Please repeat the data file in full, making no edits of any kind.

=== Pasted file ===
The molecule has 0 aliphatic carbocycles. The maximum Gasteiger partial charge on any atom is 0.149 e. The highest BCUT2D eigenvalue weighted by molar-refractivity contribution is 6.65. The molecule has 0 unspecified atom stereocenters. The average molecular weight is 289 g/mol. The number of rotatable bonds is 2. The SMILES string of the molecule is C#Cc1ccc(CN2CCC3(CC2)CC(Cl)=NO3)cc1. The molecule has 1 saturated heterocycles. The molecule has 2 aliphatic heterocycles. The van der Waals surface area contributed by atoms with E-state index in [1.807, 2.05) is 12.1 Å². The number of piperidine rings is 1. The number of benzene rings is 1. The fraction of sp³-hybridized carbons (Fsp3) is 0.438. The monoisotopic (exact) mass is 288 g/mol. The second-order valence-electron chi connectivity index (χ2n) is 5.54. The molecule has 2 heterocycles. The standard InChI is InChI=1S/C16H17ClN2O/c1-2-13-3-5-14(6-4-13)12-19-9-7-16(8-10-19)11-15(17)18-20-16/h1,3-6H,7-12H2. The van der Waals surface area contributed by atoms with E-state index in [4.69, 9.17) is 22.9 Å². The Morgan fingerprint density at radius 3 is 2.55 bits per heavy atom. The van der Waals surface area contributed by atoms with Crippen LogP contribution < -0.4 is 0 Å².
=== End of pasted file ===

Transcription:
The molecule has 0 aliphatic carbocycles. The maximum Gasteiger partial charge on any atom is 0.149 e. The highest BCUT2D eigenvalue weighted by molar-refractivity contribution is 6.65. The molecule has 0 unspecified atom stereocenters. The average molecular weight is 289 g/mol. The number of rotatable bonds is 2. The SMILES string of the molecule is C#Cc1ccc(CN2CCC3(CC2)CC(Cl)=NO3)cc1. The molecule has 1 saturated heterocycles. The molecule has 2 aliphatic heterocycles. The van der Waals surface area contributed by atoms with E-state index in [1.807, 2.05) is 12.1 Å². The number of piperidine rings is 1. The number of benzene rings is 1. The fraction of sp³-hybridized carbons (Fsp3) is 0.438. The monoisotopic (exact) mass is 288 g/mol. The second-order valence-electron chi connectivity index (χ2n) is 5.54. The molecule has 2 heterocycles. The standard InChI is InChI=1S/C16H17ClN2O/c1-2-13-3-5-14(6-4-13)12-19-9-7-16(8-10-19)11-15(17)18-20-16/h1,3-6H,7-12H2. The van der Waals surface area contributed by atoms with E-state index in [4.69, 9.17) is 22.9 Å². The Morgan fingerprint density at radius 3 is 2.55 bits per heavy atom. The van der Waals surface area contributed by atoms with Crippen LogP contribution < -0.4 is 0 Å².